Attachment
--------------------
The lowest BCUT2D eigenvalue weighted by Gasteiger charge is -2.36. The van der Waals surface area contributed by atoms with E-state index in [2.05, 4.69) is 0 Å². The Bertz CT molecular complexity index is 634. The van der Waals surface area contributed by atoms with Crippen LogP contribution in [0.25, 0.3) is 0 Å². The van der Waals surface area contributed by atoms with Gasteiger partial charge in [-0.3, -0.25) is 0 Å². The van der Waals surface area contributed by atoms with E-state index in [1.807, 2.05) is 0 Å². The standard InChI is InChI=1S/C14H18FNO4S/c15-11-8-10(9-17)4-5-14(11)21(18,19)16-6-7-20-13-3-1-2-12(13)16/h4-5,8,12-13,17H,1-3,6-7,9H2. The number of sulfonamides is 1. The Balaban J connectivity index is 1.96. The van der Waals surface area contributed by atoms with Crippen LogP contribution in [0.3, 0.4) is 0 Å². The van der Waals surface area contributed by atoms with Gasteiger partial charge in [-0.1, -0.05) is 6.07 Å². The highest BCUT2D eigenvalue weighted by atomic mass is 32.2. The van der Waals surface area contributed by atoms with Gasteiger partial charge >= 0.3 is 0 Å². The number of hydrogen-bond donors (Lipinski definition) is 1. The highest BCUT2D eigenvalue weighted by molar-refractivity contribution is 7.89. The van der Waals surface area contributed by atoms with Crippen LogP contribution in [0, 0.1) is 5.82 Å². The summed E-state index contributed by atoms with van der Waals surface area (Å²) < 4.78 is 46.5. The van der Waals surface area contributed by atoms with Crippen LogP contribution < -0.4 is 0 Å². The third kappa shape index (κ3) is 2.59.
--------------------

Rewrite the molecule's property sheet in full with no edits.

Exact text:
The lowest BCUT2D eigenvalue weighted by Gasteiger charge is -2.36. The van der Waals surface area contributed by atoms with E-state index in [2.05, 4.69) is 0 Å². The Bertz CT molecular complexity index is 634. The van der Waals surface area contributed by atoms with Crippen LogP contribution in [0.25, 0.3) is 0 Å². The van der Waals surface area contributed by atoms with Gasteiger partial charge in [-0.3, -0.25) is 0 Å². The van der Waals surface area contributed by atoms with E-state index in [1.807, 2.05) is 0 Å². The standard InChI is InChI=1S/C14H18FNO4S/c15-11-8-10(9-17)4-5-14(11)21(18,19)16-6-7-20-13-3-1-2-12(13)16/h4-5,8,12-13,17H,1-3,6-7,9H2. The number of sulfonamides is 1. The Balaban J connectivity index is 1.96. The van der Waals surface area contributed by atoms with Crippen LogP contribution in [0.3, 0.4) is 0 Å². The van der Waals surface area contributed by atoms with Gasteiger partial charge in [-0.1, -0.05) is 6.07 Å². The highest BCUT2D eigenvalue weighted by atomic mass is 32.2. The van der Waals surface area contributed by atoms with Gasteiger partial charge >= 0.3 is 0 Å². The number of hydrogen-bond donors (Lipinski definition) is 1. The highest BCUT2D eigenvalue weighted by molar-refractivity contribution is 7.89. The van der Waals surface area contributed by atoms with Crippen LogP contribution in [0, 0.1) is 5.82 Å². The summed E-state index contributed by atoms with van der Waals surface area (Å²) < 4.78 is 46.5. The van der Waals surface area contributed by atoms with Crippen LogP contribution < -0.4 is 0 Å². The third kappa shape index (κ3) is 2.59.